“We have already passed a month of tick activity here on Long Island,” said Jorge Benach, distinguished Toll professor of Molecular Genetics & Microbiology and Pathology at the Renaissance School of Medicine, Stony Brook University. “With minimal contact because people were staying indoors due to the pandemic, we have seen less cases.” 

Benach said that could change in the coming summer months, especially with an already large tick count this year. Currently, we are entering the second phase of tick season, which is when the arachnids are in the nymph stage and are harder to spot.

“For some reason Long Island has a heavy population of ticks,” Benach said. “It has the perfect environment for them and they really thrive.”

Three species of ticks call Long Island home. The deer tick can carry Lyme disease, anaplasmosis and other illnesses, while American dog tick can carry Rocky Mountain spotted fever. The lone star tick can transmit tularemia and ehrlichiosis. 

“The lone star tick, we believe, is the most aggressive of the three species, and we didn’t know it existed until 1980,” the distinguished professor said. “And then it somehow found its way to Long Island.”

A 2019 study, headed by Benach and Rafal Tokarz, assistant professor of epidemiology at Columbia University, with co-authors from SBU and Columbia, found prevalence of multiple agents capable of causing human disease that are present in three species of ticks in Long Island.

Another concern this season is that tick-borne illnesses like Lyme disease and anaplasmosis have symptoms that overlap with those of COVID-19, including fever, muscle aches and respiratory failure, but without persistent coughing. 

“It is true that they have overlap in the initial symptoms, but once you get past that first stage it should be easier to diagnose if that person has a tick-borne illness,” Benach said. 

Tick-borne diseases are usually treated with antibiotics. The effects range from mild symptoms that can be treated at home to severe infections that if left untreated can lead to death in rare cases.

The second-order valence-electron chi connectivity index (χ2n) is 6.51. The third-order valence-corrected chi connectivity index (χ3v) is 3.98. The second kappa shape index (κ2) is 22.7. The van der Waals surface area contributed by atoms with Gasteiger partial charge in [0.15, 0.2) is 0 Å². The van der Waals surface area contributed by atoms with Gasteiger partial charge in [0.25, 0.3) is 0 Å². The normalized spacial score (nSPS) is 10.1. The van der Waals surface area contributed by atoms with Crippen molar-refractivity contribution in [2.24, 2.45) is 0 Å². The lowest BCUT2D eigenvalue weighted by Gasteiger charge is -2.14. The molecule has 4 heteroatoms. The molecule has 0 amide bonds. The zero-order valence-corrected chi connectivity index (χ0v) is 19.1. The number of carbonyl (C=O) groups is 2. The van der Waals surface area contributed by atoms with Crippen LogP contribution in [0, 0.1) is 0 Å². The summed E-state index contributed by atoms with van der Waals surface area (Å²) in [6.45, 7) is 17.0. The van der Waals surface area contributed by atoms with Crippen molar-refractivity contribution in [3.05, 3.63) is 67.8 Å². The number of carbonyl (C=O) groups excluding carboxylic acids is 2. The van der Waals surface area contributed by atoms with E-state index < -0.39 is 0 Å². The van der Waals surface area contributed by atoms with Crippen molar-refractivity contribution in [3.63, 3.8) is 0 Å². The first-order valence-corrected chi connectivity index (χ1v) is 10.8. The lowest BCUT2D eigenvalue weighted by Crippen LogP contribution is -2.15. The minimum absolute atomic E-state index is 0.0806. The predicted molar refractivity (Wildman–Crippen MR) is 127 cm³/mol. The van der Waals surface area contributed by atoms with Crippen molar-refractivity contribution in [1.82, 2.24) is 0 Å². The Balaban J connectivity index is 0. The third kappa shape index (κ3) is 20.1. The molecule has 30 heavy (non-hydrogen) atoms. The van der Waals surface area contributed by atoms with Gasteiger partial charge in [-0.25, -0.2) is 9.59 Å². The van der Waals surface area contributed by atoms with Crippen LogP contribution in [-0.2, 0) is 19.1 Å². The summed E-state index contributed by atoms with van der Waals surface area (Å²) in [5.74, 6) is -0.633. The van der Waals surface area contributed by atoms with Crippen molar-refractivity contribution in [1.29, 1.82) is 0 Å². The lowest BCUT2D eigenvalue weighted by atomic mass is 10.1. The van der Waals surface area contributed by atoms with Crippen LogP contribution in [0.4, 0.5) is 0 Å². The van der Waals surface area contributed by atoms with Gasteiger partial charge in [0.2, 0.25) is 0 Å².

The distinguished professor stressed the need for people to be aware of ticks when they are in certain areas outdoors. 

Repellents and wearing long-sleeve pants and shirts can be good deterrents for ticks. Other tips include walking along the center of trails, washing and drying clothing when you come home and keeping pets from areas that could be tick infested. 

Benach said there is a misconception that humans get ticks from dogs. Instead, it is more likely one gets a tick from being in the same space as your dog.

“You should be checking yourself, and if you spot a tick get it off as soon as possible,” he said. “If you develop any symptoms or illness contact your doctor.”

Dr. Frank Darras. Photo from SBU

By Daniel Dunaief

Dr. Frank Darras, Clinical Professor of Urology and Clinical/ Medical Director of the Renal Transplantation Program at Stony Brook University Renaissance School of Medicine Hospital, has performed over 1,700 kidney transplants since 1990. 

This year has been especially challenging for the surgeon, as he has had to enhance safety procedures to protect patients who are on immunosuppressants during the COVID-19 pandemic.

As part of the new normal for kidney transplants, Stony Brook takes time to test patients for coronavirus. In the first few weeks after the virus hit Suffolk County, the tests took all day. In recent weeks, the labs have produced test results within one to three hours.

Through late April, Darras said the hospital hasn’t had to send anyone home who had a positive COVID-19 test.

The long-term effects of COVID-19 on the function of normal kidneys is difficult to predict, he said. Many of the patients with the most severe symptoms from the virus not only needed ventilators, but also needed dialysis treatments. In the majority of cases where people recovered from the virus, their kidneys also recovered.

The hospital has also seen patients who received kidney transplants who have contracted the virus. “Several of these [transplanted patients] had diminished function, but all of them recovered their kidney function,” Darras said.

The longer-term effects of the virus are unknown. Some patients who were severely ill may have recovered, but have kidney problems that slowly escalate over time.

“I would not be surprised to see that happen, whether that’s months or years down the road,” Darras said.

Another unknown is how the virus would affect the transplant community in the longer term. “In the worst case, it’ll make our living donor pool smaller,” he said. About one out of three kidney transplants comes from a living donor. “On the other hand, in the best case scenario, [the virus will have] relatively little impact. It’s too early to tell,” he added.

According to Darras, people who need kidney transplants can extend their life expectancy by two to three times. He estimated that about five to six percent of the people waiting for a transplant died while on a kidney waiting list.

Darras explained that “time is of the essence” for many patients because the “longer patients are on dialysis, the more urgent [the need] to get them transplanted,” and added that finding donors is critically important, particularly during the pandemic.

“There is a concern about trying to make sure that we can get enough kidneys,” he said. “Our job and the job of LiveonNY is to raise awareness about organ donation.”